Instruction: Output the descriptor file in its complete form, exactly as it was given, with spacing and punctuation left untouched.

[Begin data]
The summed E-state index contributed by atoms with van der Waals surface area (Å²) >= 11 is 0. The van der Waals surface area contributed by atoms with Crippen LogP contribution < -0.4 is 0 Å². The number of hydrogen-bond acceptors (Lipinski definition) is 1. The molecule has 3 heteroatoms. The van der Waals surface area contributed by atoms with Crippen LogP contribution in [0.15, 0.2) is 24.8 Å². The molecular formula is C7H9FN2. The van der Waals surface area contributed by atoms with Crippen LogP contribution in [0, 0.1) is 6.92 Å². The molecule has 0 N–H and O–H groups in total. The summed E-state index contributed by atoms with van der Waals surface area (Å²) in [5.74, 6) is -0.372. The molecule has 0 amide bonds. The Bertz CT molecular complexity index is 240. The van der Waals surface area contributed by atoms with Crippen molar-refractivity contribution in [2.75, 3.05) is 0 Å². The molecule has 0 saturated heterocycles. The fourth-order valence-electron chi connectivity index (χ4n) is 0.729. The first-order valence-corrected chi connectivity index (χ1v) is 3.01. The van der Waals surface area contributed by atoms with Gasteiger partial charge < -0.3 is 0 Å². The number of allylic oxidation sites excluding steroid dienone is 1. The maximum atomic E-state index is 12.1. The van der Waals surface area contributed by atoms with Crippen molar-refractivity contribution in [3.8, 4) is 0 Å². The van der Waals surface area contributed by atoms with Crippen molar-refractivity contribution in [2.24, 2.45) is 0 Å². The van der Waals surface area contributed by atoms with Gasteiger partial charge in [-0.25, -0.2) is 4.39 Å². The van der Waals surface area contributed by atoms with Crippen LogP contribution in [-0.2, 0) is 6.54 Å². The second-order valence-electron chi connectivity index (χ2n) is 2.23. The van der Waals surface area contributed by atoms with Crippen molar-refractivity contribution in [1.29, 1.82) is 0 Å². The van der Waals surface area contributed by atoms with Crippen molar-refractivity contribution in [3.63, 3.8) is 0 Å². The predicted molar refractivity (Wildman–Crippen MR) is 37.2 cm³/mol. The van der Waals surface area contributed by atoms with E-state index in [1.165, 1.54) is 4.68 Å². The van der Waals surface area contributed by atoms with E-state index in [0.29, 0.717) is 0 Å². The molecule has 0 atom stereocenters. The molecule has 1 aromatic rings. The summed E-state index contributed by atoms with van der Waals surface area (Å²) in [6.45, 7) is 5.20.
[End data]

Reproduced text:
The summed E-state index contributed by atoms with van der Waals surface area (Å²) >= 11 is 0. The van der Waals surface area contributed by atoms with Crippen LogP contribution < -0.4 is 0 Å². The number of hydrogen-bond acceptors (Lipinski definition) is 1. The molecule has 3 heteroatoms. The van der Waals surface area contributed by atoms with Crippen LogP contribution in [0.15, 0.2) is 24.8 Å². The molecular formula is C7H9FN2. The van der Waals surface area contributed by atoms with Crippen LogP contribution in [0, 0.1) is 6.92 Å². The molecule has 0 N–H and O–H groups in total. The summed E-state index contributed by atoms with van der Waals surface area (Å²) in [5.74, 6) is -0.372. The molecule has 0 amide bonds. The Bertz CT molecular complexity index is 240. The van der Waals surface area contributed by atoms with Crippen molar-refractivity contribution in [2.75, 3.05) is 0 Å². The molecule has 0 saturated heterocycles. The fourth-order valence-electron chi connectivity index (χ4n) is 0.729. The first-order valence-corrected chi connectivity index (χ1v) is 3.01. The van der Waals surface area contributed by atoms with Gasteiger partial charge < -0.3 is 0 Å². The number of allylic oxidation sites excluding steroid dienone is 1. The maximum atomic E-state index is 12.1. The van der Waals surface area contributed by atoms with Crippen molar-refractivity contribution in [3.8, 4) is 0 Å². The van der Waals surface area contributed by atoms with Crippen molar-refractivity contribution in [2.24, 2.45) is 0 Å². The van der Waals surface area contributed by atoms with Gasteiger partial charge in [-0.25, -0.2) is 4.39 Å². The van der Waals surface area contributed by atoms with Crippen LogP contribution in [-0.2, 0) is 6.54 Å². The second-order valence-electron chi connectivity index (χ2n) is 2.23. The van der Waals surface area contributed by atoms with Crippen molar-refractivity contribution in [1.29, 1.82) is 0 Å². The van der Waals surface area contributed by atoms with Crippen molar-refractivity contribution in [3.63, 3.8) is 0 Å². The predicted molar refractivity (Wildman–Crippen MR) is 37.2 cm³/mol. The van der Waals surface area contributed by atoms with E-state index in [1.165, 1.54) is 4.68 Å². The van der Waals surface area contributed by atoms with E-state index in [0.29, 0.717) is 0 Å². The molecule has 0 atom stereocenters. The molecule has 1 aromatic rings. The summed E-state index contributed by atoms with van der Waals surface area (Å²) in [6.45, 7) is 5.20.